In the third panel, Isaac struggles to control his disgust, but only after he makes the unpleasant realization that the “Ivy League” education he wears on his sleeve might unravel his sadomasochistic scheme to destroy the dreams of those beneath him.

If he doesn’t usurp the livelihood of those he hates… he will be empty, hollow and alone.

Comic #3: “Subterfuge” (8/16/11)

Isaac’s descent into depravity continues unabated.  In an effort to overcompensate for his previous outburst, he does an insulting impersonation of “low-brow” conversation that he believes the receptionist will find disarming and easy to understand.

“Why yes, I do believe people like you can’t tell time,” Isaac seems to say. “I, too, am subhuman.”

The racial overtones go without saying.

Having mastered the art of deception, Isaac gleefully revels in the kitsch of a Highlights magazine, which also hides his excitement (now bordering on eroticism).

Comic #4: “Cora” (8/18/11)

Isaac is interrupted before he completes his act of perversion by the sudden appearance of exactly what he needs — authenticity. Cora is what Isaac’s withered self-identity secretly craves in every respect; unabashed selfishness, pride in her ignorance, and a salt-of-the-earth suspicion of intellectuals. If Isaac signifies the overeducated urban sprawl of big city America, then Cora is the Heartland.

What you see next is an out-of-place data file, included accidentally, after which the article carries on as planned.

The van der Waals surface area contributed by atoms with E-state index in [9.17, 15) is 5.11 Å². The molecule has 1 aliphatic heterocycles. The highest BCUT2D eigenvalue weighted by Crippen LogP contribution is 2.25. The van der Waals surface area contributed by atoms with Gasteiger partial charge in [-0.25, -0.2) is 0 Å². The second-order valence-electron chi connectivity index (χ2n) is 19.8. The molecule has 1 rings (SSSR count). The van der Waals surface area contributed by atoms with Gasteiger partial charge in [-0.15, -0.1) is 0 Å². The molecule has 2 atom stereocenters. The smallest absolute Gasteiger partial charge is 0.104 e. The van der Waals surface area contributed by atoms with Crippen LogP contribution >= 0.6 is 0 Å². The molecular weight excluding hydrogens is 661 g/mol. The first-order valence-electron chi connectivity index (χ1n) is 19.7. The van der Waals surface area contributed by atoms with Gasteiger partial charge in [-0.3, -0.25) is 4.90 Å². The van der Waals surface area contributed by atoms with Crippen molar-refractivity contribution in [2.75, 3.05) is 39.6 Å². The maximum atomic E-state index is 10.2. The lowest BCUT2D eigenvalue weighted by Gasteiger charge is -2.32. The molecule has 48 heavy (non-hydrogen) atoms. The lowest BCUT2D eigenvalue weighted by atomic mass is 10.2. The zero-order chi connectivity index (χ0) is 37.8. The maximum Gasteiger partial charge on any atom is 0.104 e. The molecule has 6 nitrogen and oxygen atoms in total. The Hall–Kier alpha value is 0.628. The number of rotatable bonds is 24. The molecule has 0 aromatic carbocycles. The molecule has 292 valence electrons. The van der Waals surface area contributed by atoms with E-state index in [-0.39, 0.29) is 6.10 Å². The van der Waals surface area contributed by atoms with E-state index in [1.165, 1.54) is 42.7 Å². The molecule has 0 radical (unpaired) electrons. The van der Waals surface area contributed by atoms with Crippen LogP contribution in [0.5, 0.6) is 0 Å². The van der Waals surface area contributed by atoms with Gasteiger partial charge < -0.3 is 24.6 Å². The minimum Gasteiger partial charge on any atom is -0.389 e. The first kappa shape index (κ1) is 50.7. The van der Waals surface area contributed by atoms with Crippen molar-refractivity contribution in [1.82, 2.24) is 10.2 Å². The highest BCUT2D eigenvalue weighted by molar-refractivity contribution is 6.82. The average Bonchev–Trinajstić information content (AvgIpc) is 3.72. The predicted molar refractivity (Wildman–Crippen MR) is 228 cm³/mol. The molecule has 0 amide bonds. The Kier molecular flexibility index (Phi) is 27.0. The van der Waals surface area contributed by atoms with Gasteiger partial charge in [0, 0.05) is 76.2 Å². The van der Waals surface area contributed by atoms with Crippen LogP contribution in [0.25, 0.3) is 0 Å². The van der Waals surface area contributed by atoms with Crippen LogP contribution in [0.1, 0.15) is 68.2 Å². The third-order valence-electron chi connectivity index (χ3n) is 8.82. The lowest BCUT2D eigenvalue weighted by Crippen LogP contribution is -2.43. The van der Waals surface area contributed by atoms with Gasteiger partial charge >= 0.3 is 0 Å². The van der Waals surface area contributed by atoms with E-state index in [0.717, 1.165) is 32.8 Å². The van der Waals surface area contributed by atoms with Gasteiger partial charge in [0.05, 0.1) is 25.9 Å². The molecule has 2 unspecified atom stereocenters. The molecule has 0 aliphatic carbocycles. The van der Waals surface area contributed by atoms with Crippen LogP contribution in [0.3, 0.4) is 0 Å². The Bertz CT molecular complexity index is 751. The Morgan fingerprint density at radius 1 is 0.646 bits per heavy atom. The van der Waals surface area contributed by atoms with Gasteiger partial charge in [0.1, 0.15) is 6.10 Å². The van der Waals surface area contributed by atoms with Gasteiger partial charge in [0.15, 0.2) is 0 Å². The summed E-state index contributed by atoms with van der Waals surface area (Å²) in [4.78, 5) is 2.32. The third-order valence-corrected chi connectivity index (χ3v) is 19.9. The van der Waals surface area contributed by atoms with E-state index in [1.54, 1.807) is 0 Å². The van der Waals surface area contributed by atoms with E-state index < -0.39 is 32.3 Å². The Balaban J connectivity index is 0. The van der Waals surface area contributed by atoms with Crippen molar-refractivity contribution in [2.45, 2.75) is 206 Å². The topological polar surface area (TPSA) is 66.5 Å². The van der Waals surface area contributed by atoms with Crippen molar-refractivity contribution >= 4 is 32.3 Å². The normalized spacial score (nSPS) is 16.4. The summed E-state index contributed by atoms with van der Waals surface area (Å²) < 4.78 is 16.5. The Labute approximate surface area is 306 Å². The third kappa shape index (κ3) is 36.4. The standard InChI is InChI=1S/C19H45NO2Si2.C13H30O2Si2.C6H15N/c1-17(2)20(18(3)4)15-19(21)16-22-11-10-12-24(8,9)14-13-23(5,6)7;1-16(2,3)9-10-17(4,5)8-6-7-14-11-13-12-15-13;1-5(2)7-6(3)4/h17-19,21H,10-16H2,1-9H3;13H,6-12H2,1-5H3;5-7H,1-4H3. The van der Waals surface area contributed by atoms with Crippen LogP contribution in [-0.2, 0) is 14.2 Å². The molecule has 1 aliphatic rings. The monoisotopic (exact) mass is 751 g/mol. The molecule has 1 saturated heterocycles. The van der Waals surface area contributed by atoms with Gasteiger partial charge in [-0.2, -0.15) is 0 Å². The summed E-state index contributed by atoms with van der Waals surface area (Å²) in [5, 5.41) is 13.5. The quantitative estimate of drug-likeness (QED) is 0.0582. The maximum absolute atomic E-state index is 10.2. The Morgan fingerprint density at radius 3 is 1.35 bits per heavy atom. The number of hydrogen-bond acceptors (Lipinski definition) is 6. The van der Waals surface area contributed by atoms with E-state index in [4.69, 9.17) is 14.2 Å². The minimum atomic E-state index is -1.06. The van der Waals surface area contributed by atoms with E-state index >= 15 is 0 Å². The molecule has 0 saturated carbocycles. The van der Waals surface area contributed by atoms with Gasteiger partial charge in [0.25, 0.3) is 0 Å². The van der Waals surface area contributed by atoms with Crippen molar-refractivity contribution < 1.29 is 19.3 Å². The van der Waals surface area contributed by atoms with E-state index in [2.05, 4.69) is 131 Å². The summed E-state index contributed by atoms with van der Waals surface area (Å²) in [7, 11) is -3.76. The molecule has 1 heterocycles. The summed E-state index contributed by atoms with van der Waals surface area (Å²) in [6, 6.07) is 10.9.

As their relationship continues, it can only be assumed that their uneasy co-habitation will reflect the society they represent, and will fracture heinously and painfully.

Drama at its finest.

Comic #5: “Progress” (8/23/11)

The egg-shaped boss can only be interpreted one way: a source of figurative rebirth.  Prospective employees, such as the nameless drone given center stage in Panel 1, file ceaselessly in and out from his office during a period of endemic unemployment nationwide. In this light, the jobless masses that Isaac so detests in the previous strips can be seen as a kind of stillborn or unwanted afterbirth.  An unpleasant side-effect of the capitalist system.

Truly, the world of The Trenches is bleak and Orwellian in scope.


I hope this academic primer has given you some sense of the brilliance that The Trenches has to offer, even in its crude early stages. I invite you to read it for yourself and watch it blossom into a conduit of angst, withering confusion and betrayal brought on by the routine monetization of post-postmodern social constructs.

I, for one, am overwhelmed by not only its potential, but its resonance with video game enthusiasts the world over.  It takes a stroke of genius to create a webcomic aimed at debasing and demoralizing the very people who read them.

And I assure you, the creators of this webcomic have most certainly had that stroke.


About Aaron J. Waltke

Aaron J. Waltke is a writer living in Los Angeles. His work has appeared in the National Lampoon, Comedy Central and in his secret diary that his older sister is never, ever supposed to find. He enjoys antiquarianism, obscurantism and sesquipedalianism.

Posted on August 25, 2011, in Aaron Waltke, Comics, Pop Culture, Videogames and tagged , , , , , , , , , , , . Bookmark the permalink. 1 Comment.

  1. I remain convinced that the main character is named “Isaac Cox” for the sole purpose of someone eventually pointing out that it sounds like “I suck cocks”. Oh, how the hilarity will ensue.